Deceptively Simple, Miss Julie, Little Doggy-gate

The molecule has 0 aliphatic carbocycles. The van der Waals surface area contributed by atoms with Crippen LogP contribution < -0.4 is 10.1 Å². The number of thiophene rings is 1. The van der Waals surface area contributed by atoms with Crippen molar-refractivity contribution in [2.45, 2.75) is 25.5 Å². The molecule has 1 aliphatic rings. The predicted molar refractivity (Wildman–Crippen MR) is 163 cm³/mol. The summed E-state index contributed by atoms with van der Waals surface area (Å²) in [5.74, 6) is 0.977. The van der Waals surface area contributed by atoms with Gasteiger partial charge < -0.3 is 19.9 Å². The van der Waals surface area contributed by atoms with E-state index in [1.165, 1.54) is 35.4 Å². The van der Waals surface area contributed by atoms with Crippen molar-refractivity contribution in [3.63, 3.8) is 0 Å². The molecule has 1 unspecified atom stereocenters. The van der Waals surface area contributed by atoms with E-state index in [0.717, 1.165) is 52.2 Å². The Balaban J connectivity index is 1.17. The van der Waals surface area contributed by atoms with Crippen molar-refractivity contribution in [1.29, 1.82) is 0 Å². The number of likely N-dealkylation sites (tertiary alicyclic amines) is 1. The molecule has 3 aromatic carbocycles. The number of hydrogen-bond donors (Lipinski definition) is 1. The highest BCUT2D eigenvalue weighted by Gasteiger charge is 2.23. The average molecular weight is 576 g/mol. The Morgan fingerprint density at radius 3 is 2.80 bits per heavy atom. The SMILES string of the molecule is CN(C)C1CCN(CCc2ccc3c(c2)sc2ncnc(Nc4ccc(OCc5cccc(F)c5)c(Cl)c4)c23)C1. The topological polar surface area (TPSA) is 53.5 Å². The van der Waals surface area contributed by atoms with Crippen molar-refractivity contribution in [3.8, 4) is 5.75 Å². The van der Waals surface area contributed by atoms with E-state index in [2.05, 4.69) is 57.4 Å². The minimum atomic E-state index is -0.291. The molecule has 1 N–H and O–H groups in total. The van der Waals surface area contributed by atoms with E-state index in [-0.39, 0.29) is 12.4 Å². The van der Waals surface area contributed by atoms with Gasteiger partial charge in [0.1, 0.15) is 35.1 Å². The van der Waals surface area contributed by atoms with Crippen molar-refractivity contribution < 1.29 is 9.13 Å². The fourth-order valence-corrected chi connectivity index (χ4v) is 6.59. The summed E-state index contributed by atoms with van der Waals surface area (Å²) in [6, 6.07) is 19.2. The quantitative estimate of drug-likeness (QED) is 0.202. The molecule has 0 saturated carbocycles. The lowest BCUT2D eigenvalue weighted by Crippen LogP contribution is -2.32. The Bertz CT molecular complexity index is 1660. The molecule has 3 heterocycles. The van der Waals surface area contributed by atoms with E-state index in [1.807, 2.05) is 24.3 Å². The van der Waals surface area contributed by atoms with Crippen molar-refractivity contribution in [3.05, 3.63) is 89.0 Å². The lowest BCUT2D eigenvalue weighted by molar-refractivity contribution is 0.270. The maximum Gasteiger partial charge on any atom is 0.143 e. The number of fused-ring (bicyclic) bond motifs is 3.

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Last year, when I was seriously contemplating going on the frightening adventure of having a personal blog, I was looking around at other people’s blogs to get a sense of what folks were writing about and came across Deceptively Simple, an arts and culture blog with a focus on classical music, by Time Out Chicago classical music editor, Marc Geelhoed.  I was thrilled to discover it – finally a personal blog that didn’t contain annoying rants about potholes and long lines at Dominick’s, or gushy breathlessness about the latest handbag purchase; finally an arts and culture blog that didn’t sound like an extended MFA lecture or a pretentious cocktail party conversation.  Deceptively Simple was smart, informed, appealingly and elegantly written, passionate- qualities that I wanted my own blog to possess.  Marc and his blog were an inspiration and guide for my own online aspirations (and I was very excited to get this shoutout during the launch week of From the Ledge).  Marc wrote last Friday that he was leaving Time Out Chicago and moving to a job with the Chicago Symphony’s Resound record label, and noted that Deceptively Simple would need to take a different tone and focus, given his new role.  My initial perturbation with the impending change at one of my online must-reads of the day vanished with his latest blog entry (on a topic I actually feel very passionate about, arts education). Change is good and Deceptively Simple will continue to be a terrific model for us bloggers who want to write about arts and culture with clear points of view and insights and a goal to win others over to the possibilities and power of the arts. Thanks Marc!